10 Groovy Trends from the Flower Power Decade
10 Groovy Trends from the Flower Power Decade
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10 Groovy Trends from the Flower Power Decade

By Olivia Harlow
Some remember the 70s with a sweet nostalgia, in favor of its trending floral prints, flared bell-bottom jeans, and oversized floppy hats. Others look back and cringe, embarrassed by their once overpopulated closet of shoulder pads, tie-dyed T-shirts and paisley-print blouses. Regardless of one’s fondness or lack thereof, the decade was undoubtedly influential. And, of course, groovy. Known primarily for the hippie movement and the birth of glam rock (i.e. David Bowie), the 70s were a time of self-expression, empowerment and peace.


Helmet hair, chops, and the Farrah Mane, anyone? How bulgy can you make your head look with those luscious locks? How thick can you grow your sideburns? How voluminous can you get those curls? Remember, in the 70s, bigger was always better.


They were all such a big deal, that the trio is actually a legitimate phrase. Known as a decade of experimentation, this was a time of shameless magic mushroom trips, marijuana overload, promiscuity, and head-banging rock.


Every wanderlust soul’s dream car, the Volkswagen “hippie van” was generally parked outside of rock shows and embellished in hundreds of bumper stickers. Whether the drive was road tripping through the West or concert hopping to all of The Beatles’ concerts, they sure knew how to travel in style.


Even though a person can’t exactly be a “trend”, Joni Mitchell might be the exception. The epitome of hippie chic, Mitchell’s tie-dye blouses, long wavy blond hair, bare feet and delicate tunes made her the ultimate poster girl of the decade.


Protesting war, marching for women’s rights, and defending minority groups? The 70s are celebrated for movement forward. Historically and culturally profound, the peace sign became a common gesture—a symbol of unity and acceptance and a way of fighting for beliefs without violence. “Power to the People.”


Denim bell-bottoms, denim shirts, denim shorts, denim skorts, denim scarves, denim pants, denim jackets, denim headbands, denim EVERYTHING. Want to be extra cool? Sew patches into your jeans, add some dangly fringe from your sleeves, and embroider little butterflies into the stitching.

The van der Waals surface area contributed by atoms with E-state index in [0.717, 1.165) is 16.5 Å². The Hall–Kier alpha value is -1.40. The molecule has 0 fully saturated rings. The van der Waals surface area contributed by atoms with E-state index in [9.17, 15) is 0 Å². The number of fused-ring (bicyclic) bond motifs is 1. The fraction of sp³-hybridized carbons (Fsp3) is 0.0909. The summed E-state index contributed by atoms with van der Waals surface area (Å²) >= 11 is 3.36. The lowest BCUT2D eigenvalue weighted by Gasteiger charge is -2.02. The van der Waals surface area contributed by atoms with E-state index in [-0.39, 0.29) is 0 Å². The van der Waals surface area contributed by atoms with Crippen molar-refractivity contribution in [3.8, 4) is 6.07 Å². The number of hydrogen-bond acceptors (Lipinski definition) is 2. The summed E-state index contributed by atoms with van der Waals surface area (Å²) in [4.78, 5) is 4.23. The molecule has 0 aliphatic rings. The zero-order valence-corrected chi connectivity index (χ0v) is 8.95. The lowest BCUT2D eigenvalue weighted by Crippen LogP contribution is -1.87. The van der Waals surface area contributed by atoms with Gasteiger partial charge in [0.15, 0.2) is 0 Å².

Since when did bra-stuffing become shoulder-stuffing? Blame the 70s. (Although, I guess shoulder-stuffing is actually better than bra stuffing, right?) Whatever the intent, poufy Hulk shoulders became a “look” in the 70s. The new go-to became a sequin blazer with shoulder pads, paired with corduroy pants and platforms, of course.


Paisley and flowers and stripes, oh my! Vibrant, asymmetric designs pretty much define the 70s. Whether it was a chevron-striped dress—comprised of horizontal, vertical and diagonal strips—a pile of layered zigzags and squirrely circles, or bright orange and yellow daisies, an outfit dominated with prints was always 10/10. Especially if it was a wrap dress!


Representing the relaxed, easy-going hippie vibe, bell-bottoms ended up the era’s mainstream fashion trend—in demand by both men and women. Men would match polyester bells with checkered suit jackets and electric-hued shirts, while women paired tight-fitting flares with platform shoes and flowing blouses.


Unpredictable, eclectic swirls of color compose the tie-dyed shirt. (Unfortunately the ones around today are generally purchased from department stores, not handmade at home. Back in the day, if you wanted tie-dye, you’d twist a plain shirt into a mess of knots and wrap it in rubber bands before dunking it into a soupy bowl of brightly colored dyes.) Throw on your tie-dye, waltz around the grass barefoot, and sing alongside a guitar. Yep, you’re officially a Flower Child. So, there you have it. Are you ready to relive all of your favorite photos and videos from the 70s. It’s time for Mom to show off those beloved rainbow-embroidered bell-bottoms and for Dad to reveal his coveted chops and helmet full of hair!
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